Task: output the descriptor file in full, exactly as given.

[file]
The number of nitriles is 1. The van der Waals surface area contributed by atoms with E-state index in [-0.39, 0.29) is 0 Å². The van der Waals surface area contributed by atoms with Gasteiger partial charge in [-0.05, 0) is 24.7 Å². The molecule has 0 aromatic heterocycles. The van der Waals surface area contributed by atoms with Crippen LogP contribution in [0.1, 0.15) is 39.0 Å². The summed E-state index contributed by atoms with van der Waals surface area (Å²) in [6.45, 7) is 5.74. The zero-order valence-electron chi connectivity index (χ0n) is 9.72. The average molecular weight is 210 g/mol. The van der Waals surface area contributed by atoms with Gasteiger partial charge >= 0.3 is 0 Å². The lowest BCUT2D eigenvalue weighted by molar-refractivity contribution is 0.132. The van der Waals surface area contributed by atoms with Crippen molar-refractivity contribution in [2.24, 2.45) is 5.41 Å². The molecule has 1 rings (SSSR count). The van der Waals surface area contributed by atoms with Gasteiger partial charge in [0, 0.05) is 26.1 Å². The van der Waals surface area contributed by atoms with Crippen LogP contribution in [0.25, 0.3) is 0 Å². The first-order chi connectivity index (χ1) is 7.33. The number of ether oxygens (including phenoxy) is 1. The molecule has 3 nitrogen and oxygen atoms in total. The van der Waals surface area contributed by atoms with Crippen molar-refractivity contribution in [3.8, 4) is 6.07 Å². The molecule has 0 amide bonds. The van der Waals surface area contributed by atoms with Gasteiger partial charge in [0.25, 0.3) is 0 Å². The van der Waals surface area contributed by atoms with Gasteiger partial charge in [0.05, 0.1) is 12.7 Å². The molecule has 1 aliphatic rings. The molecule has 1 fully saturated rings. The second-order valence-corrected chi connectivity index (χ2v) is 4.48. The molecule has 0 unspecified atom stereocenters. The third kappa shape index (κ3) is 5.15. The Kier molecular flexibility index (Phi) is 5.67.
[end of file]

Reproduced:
The number of nitriles is 1. The van der Waals surface area contributed by atoms with E-state index in [-0.39, 0.29) is 0 Å². The van der Waals surface area contributed by atoms with Gasteiger partial charge in [-0.05, 0) is 24.7 Å². The molecule has 0 aromatic heterocycles. The van der Waals surface area contributed by atoms with Crippen LogP contribution in [0.1, 0.15) is 39.0 Å². The summed E-state index contributed by atoms with van der Waals surface area (Å²) in [6.45, 7) is 5.74. The zero-order valence-electron chi connectivity index (χ0n) is 9.72. The average molecular weight is 210 g/mol. The van der Waals surface area contributed by atoms with Gasteiger partial charge >= 0.3 is 0 Å². The lowest BCUT2D eigenvalue weighted by molar-refractivity contribution is 0.132. The van der Waals surface area contributed by atoms with Crippen molar-refractivity contribution in [2.24, 2.45) is 5.41 Å². The molecule has 1 rings (SSSR count). The van der Waals surface area contributed by atoms with Gasteiger partial charge in [0, 0.05) is 26.1 Å². The van der Waals surface area contributed by atoms with Crippen LogP contribution in [0.25, 0.3) is 0 Å². The first-order chi connectivity index (χ1) is 7.33. The number of ether oxygens (including phenoxy) is 1. The molecule has 3 nitrogen and oxygen atoms in total. The van der Waals surface area contributed by atoms with Crippen molar-refractivity contribution in [3.8, 4) is 6.07 Å². The molecule has 0 amide bonds. The van der Waals surface area contributed by atoms with Gasteiger partial charge in [0.25, 0.3) is 0 Å². The van der Waals surface area contributed by atoms with Gasteiger partial charge in [0.05, 0.1) is 12.7 Å². The molecule has 1 aliphatic rings. The molecule has 1 fully saturated rings. The second-order valence-corrected chi connectivity index (χ2v) is 4.48. The molecule has 0 unspecified atom stereocenters. The third kappa shape index (κ3) is 5.15. The Kier molecular flexibility index (Phi) is 5.67.